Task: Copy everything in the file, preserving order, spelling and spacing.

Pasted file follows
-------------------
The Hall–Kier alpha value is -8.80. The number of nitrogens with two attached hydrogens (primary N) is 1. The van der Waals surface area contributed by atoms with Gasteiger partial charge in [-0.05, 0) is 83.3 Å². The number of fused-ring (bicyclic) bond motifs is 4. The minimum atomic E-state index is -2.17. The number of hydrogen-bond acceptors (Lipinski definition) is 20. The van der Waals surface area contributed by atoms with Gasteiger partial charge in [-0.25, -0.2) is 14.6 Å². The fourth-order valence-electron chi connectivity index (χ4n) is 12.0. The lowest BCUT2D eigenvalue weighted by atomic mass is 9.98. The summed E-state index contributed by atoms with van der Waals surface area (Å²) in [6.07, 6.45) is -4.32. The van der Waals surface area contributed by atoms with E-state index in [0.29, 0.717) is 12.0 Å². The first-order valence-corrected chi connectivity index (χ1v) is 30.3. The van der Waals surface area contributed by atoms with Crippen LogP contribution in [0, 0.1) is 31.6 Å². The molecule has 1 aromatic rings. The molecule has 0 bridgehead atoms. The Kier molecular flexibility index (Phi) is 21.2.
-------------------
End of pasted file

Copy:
The Hall–Kier alpha value is -8.80. The number of nitrogens with two attached hydrogens (primary N) is 1. The van der Waals surface area contributed by atoms with Gasteiger partial charge in [-0.05, 0) is 83.3 Å². The number of fused-ring (bicyclic) bond motifs is 4. The minimum atomic E-state index is -2.17. The number of hydrogen-bond acceptors (Lipinski definition) is 20. The van der Waals surface area contributed by atoms with Gasteiger partial charge in [-0.25, -0.2) is 14.6 Å². The fourth-order valence-electron chi connectivity index (χ4n) is 12.0. The lowest BCUT2D eigenvalue weighted by atomic mass is 9.98. The summed E-state index contributed by atoms with van der Waals surface area (Å²) in [6.07, 6.45) is -4.32. The van der Waals surface area contributed by atoms with E-state index in [0.29, 0.717) is 12.0 Å². The first-order valence-corrected chi connectivity index (χ1v) is 30.3. The van der Waals surface area contributed by atoms with Crippen LogP contribution in [0, 0.1) is 31.6 Å². The molecule has 1 aromatic rings. The molecule has 0 bridgehead atoms. The Kier molecular flexibility index (Phi) is 21.2.